This is an interview with filmmaker Jennifer Arnold about the documentary A Small Act. As the top-ranked student in his rural Kenyan school district, Chris Mburu had little hope of a future beyond coffee picking - until Hilde Back, a Swedish pre-school teacher, decided to sponsor him. Her monthly donation of just a few dollars ultimately paved the way for Mburu to go all the way to Harvard Law School and become a United Nations human rights advocate. When Mburu creates his scholarship program, he tracks down 80-year-old Hilde Back in Sweden and convinces her to come to Kenya to see the result of her generosity. To his surprise, he learns that his benefactor is a Holocaust survivor who fled Germany as a child, leaving her parents behind. In turn, Back is astonished to learn her small contribution enabled Mburu to go so far, growing up to fight genocide himself. A Small Act follows the competition between three gifted students vying for a scholarship that may be their only chance to continue school and change their lives. Underscoring education's crucial role in alleviating poverty and conflict, A Small Act shows that no gesture is too small to effect tremendous change.
Question: How did you find out about Chris?
Jennifer Arnold: The way that I initially found out about the story was actually through trying to sponsor a kid. I used to go to the University of Nairobi during my year abroad when I was an undergraduate and Chris's cousin, who's actually in the film, her name's Jane Wanjiru Muigai. She lived in the dorm room right next to me and I became friends with her, I stayed friends with her, and I had always remembered that she was sponsored. And years and years later when I was finally in the position where I felt like, 'Yeah I have enough money to try to give back and I really want to sponsor a kid in Kenya,' I called her and I said, "Who's trustworthy?" I wanted to make sure that the money actually made it to the kid, and she started telling me this story about her and her cousin Chris. I'd never met Chris, but she was saying they were starting a fund together and he was looking for the person who sponsored him. They were going to start taking kids in the village where both of them came from, and I knew immediately that it could be a really amazing film.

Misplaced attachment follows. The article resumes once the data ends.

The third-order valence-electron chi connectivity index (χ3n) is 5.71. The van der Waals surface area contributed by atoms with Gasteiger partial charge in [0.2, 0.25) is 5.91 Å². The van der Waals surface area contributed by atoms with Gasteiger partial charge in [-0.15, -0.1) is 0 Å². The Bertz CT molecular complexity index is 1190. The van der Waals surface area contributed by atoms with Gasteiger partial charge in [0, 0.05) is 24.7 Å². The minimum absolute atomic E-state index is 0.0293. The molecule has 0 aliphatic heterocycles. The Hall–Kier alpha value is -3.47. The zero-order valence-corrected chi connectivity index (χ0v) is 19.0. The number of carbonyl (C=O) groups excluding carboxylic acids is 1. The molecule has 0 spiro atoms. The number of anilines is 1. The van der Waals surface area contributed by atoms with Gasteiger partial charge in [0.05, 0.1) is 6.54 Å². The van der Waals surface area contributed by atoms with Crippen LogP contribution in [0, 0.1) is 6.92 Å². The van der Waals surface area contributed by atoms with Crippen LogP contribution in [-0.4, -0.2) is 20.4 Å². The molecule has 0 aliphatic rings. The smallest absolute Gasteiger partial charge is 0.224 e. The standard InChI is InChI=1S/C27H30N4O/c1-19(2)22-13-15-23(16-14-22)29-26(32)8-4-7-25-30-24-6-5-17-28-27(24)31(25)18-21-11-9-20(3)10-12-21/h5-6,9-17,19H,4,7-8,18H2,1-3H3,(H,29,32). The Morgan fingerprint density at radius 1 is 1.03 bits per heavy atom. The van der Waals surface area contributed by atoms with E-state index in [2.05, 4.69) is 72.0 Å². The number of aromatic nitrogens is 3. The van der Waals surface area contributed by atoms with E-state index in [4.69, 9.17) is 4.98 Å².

Question: Did you know what you would find? Did you have any idea?
Jennifer Arnold: We didn't know all of the elements of the story when we set out. When we first started filming, we knew that Chris had actually met Hilde once and when I first heard that I felt like, "Aw, we missed it; it would've been such a great film," but then I found out he had videotaped it. And he sent us the videotape, it was a VHS extended play videotape shot by someone who must've been on a trampoline, so it was just totally unusable. But then in the videotape we saw an image of another guy with a video camera and we ended up finding that guy and his footage was really good. So we knew already that Chris and Hilde had met, we knew a little bit about Hilde's history, and Hilde really hadn't talked about her past at all so we weren't sure if she would talk about it or not. We weren't sure if that would be a big part of our story, and we knew that Chris was going to use his fund to take kids in his village but we didn't know what kids we would find, we didn't know what their back-story would be, we didn't know how many kids the fund would be able to take - so a lot of it was discovered as we went.
Question: How long did you film for?